Winning in Open Enrollment Season
Tips on Saving Money and Finding the Best Plan
Let’s be frank: Health benefits are getting more and more expensive for both you and your employer. From last year alone, the cost of premiums for family coverage in 2011 rose 9 percent, or about four times higher than the average wage increase in the last year.
However—on the plus side—you likely are getting more choices of benefit options and your company is likely offering you free wellness programs to help you stay healthy.
Understanding what’s happening with health benefits is the first step for you to control your costs when open enrollment arrives this fall. With families paying more and more each year for health insurance, you need to take the time to consider options, such as a high-deductible health plan or other ways to lower your costs. [Read HK's "Your Health Benefits Pay Dividends"].
Four Steps to Save Money
Here’s how you can save a few dollars despite rising costs:
- Don’t shop on premium alone. Looking only at the amount taken out of your paycheck is not a good way to shop for health plans. Consider all of your different health plan choices. If you currently pay a high premium for comprehensive coverage, but don’t expect to use a lot of health services next year, consider a high-deductible health plan (which has lower premiums). Vice versa if you have a chronic condition or expect to need more care; in this case, you may want to opt for the lower deductible plan with higher premiums. If you had a typical year of healthcare costs, look at what you spent on coverage and medical care last year and estimate those costs under other plan offerings. Important: Understand how much you would pay out of pocket under a worst-case scenario.
- Take time to understand how your plan works. You can maximize your benefits by using in-network providers. Some plans reduce your costs further if you use so-called high performance doctors or hospitals. Two of the best ways to save money on prescriptions are to either always request generic versions or to order a bulk supply of your regular medicines through the mail. If you have diabetes or another chronic illness, see if your plan reduces your copay on maintenance drugs. Does your family have a history of cancer or heart disease? Check what the plan would cover if you are diagnosed with an illness.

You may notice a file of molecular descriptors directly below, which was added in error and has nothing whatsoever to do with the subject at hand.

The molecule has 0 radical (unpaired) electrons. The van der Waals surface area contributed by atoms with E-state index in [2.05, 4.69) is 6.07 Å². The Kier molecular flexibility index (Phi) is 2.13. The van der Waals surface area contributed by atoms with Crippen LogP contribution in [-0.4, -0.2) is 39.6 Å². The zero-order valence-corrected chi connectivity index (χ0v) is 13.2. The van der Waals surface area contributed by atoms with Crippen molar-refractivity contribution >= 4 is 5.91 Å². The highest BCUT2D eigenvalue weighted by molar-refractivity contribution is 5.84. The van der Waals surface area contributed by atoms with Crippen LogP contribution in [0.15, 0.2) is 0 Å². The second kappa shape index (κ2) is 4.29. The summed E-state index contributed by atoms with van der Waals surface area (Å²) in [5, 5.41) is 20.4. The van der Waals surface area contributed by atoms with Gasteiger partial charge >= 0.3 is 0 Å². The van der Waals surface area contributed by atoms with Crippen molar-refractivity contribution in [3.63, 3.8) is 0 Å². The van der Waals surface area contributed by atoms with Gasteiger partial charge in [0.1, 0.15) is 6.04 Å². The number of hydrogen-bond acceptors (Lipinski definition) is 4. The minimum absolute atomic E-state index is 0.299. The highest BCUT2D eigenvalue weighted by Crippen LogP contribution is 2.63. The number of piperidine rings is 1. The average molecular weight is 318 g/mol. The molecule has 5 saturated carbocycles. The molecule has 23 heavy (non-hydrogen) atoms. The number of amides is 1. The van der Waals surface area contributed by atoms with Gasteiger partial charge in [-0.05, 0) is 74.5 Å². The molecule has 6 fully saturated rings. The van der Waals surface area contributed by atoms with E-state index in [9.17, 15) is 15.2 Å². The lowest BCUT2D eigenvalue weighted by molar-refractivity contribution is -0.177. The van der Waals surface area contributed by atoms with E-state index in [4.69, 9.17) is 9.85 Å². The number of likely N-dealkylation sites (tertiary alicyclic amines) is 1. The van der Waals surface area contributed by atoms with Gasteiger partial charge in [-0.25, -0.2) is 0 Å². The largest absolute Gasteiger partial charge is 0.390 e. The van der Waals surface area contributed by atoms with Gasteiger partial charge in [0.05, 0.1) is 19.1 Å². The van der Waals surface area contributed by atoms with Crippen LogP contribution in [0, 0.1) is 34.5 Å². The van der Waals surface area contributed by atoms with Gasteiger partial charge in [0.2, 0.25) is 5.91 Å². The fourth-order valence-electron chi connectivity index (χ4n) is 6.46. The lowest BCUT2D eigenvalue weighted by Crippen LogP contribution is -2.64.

- Use available tools and services offered by your health plan and employer. Plans offer a range of tools to help you stay healthy. Have a question about a condition? Call the nurse line. Increasingly, companies are offering incentives when you take a health risk assessment, get checkups or join disease management programs. [Read HK's "Firms Give Cash for Healthy Habits"]. Employers also are offering tools to compare the quality and cost of hospitals/doctors or are providing products like personal health records to help you manage your family’s care.
- Take care of yourself. The best way to save money is to stay healthy. Think of your body as an investment—keep it healthy through regular checkups, proper diet and exercise. [Read HK's "Eating Well for Adults" and "Let's Get Physical!"] Many employers and health plans cover most or all preventive services—use them! If you enrolled in a health plan created after March 23, 2010, you are eligible for free preventive services when your plan started its new policy year on or after Sept. 23, 2010. If your health plan is a grandfathered plan (it existed on March 23, 2010), that plan is not required to offer free preventive services. However, it may be doing so anyway.
Bottom line: Complacency, such as just staying in your current plan without fully checking out your options, could cost you money when it comes to health benefits and open enrollment.
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